To the Reaching Out (Interviews) Table of Contents
Date: Sat, 18 May 91 20:45:37 PDT
From: email@example.com (Edward J. Suranyi)
Subject: WFNX radio interview from the fall of 1989
A lurker on gaffa who shall remain nameless just sent me a tape of the interview Kate did for WFNX Boston in the fall of 1989. I don't think it has been transcribed before, so I'll do it now.
Key: A = nameless Announcer.
B = Bruce McDonald, the interviewer.
B L = Bruce's words added later.
K = Kate, of course!
["The Sensual World" is played]
B L: 101.7 WFNX, the title track from Kate Bush's new LP, The Sensual World. Traditional Irish instruments are featured throughout the album, giving it a more pronounced Celtic flavor -- more so than any previous Kate Bush record. Kate attributes this influence to her family.
K: I guess I've always been very intrigued by Irish music. Since I was a little girl it's always been played in our house. My mother's Irish, and my family are very musical. And, um, I think that's probably been the strongest musical influence on me for a start. I love Irish music, and although I think it was never really obvious until the third, fourth album, it's kind of always been in my blood.
B: It was in the background, but now it seems more in the foreground.
K: Yeah. And we love to actually go to Ireland when we can, to record them there, because obvously, it's just so much fun being in the country with those people. We love the Irish.
B: It has to add to the atmosphere, too.
K: I think so, yes, absolutely.
B L: "Love And Anger", Kate's current US single, is one of two tracks on the record that features Pink Floyd's David Gilmour on guitar. Dave was an early supporter of Kate's, having financed some of her early demo tapes, and helping to secure her a recording contract. "Love And Anger" was also one of the first songs written for The Sensual World, and one of the last songs finished.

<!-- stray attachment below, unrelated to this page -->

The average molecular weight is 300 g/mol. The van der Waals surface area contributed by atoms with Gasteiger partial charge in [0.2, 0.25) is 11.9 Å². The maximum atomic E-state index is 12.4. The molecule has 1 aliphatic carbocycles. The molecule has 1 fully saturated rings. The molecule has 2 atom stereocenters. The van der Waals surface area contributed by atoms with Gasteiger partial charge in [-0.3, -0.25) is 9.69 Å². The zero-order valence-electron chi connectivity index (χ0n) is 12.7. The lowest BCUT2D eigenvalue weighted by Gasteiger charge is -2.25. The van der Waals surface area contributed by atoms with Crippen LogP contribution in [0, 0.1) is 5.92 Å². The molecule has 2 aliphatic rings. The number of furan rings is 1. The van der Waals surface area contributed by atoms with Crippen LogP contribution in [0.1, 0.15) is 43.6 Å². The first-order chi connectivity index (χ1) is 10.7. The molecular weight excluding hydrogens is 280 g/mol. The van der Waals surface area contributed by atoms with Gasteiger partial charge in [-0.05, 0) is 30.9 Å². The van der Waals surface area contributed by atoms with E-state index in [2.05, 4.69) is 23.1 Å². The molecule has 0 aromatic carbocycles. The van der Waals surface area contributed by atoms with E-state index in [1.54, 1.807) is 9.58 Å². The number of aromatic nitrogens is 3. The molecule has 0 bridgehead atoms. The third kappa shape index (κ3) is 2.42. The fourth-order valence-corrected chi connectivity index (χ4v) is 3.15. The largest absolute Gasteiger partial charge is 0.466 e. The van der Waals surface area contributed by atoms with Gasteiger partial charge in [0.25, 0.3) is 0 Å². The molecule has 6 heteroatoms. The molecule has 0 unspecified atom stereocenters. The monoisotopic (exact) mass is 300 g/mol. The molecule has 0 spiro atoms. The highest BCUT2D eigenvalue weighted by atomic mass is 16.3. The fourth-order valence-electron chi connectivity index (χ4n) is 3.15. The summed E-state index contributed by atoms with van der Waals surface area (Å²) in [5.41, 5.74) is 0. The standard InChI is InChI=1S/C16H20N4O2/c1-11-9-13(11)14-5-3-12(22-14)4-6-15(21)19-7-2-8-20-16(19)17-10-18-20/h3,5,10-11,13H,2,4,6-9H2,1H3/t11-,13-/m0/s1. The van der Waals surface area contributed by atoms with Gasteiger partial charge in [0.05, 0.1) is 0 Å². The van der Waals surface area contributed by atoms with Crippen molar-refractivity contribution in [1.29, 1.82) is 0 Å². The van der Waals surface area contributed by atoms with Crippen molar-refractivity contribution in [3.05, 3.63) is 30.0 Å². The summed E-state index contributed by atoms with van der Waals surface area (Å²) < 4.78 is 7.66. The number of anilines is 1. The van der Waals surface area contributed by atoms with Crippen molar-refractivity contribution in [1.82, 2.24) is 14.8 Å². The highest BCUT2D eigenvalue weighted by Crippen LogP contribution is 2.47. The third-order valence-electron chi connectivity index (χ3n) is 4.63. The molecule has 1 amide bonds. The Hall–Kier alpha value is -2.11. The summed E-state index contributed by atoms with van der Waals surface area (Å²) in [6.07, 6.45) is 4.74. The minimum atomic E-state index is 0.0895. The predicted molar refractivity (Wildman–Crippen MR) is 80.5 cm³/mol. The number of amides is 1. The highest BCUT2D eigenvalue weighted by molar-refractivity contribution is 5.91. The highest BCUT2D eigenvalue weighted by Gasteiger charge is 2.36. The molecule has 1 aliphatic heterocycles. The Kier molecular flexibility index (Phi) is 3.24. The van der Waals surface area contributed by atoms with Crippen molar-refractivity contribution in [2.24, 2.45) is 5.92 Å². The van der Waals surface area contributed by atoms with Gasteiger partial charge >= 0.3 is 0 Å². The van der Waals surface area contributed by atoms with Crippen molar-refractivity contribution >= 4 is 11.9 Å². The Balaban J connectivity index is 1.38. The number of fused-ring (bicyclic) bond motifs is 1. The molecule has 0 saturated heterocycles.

K: It's one of the most difficult songs I think I've ever written. It was so elusive, and even today I don't like to talk about it, because I never really felt it let me know what it's about. It's just kind of a song that pulled itself together, and with a tremendous amount of encouragement from people around me. There were so many times I thought it would never get on the album. But I'm really pleased it did now.
B L: Here's "Love And Anger" from Kate Bush at 101.7, WFNX.
A: You're listening to the sensual world of Kate Bush on 101.7, WFNX. Now back to your host, Bruce McDonald.
B L: Another song from The Sensual World, "The Fog", appears to be on the surface the story of a father teaching his child to swim. Yet there's much more to it than that.
K: Yeah, it's very much using the parallel of the father teaching the child to swim, with a relationship where -- well, when I was taught to swim, my father would take me out into the water and then he'd say, you know, "Swim to me," and you had to sort of let go of his hands and he'd keep stepping away so it was always like you kept going. And the whole process of kind of letting go that I think we have to do throughout life. I think, really, the older I get the more I feel this is what so much of life is about. It's just letting go of all these things that you get caught up in. The idea in the song that things that you're frightened of, quite often, it's the thought of it that's more frightening than the action. It's the idea of the water seeming so deep that you're going to drown if you put your feet down, but actually, if you do put your feet down, the bottom's really close and you can stand up and it will probably only come up to your waist. Everything's all right, you know.
B: That song also features dialogue by your father, Dr. Bush.
K: That's right.
B: That was just sort of a natural thing, or did you hear that when you were first composing the song?
K: I love using bits of dialogue in music as well. We haven't done too much of that on this album, but I have used my parents and my family and friends before to speak various passages. Obviously in this song, because it was within the context of a father teaching a child to swim, I thought it was -- who else could have done it? Who else?
K: It had to be him.
B L: This is "The Fog" from Kate Bush, on 101.7, WFNX.
B L: 101.7, WFNX. That's "The Fog", from the new Kate Bush album The Sensual World. "Heads We're Dancing" is the tale of a woman out for the evening at a nightclub in pre-World War II Germany, who is asked to dance by a charming, handsome man, who she only later realizes is Hitler.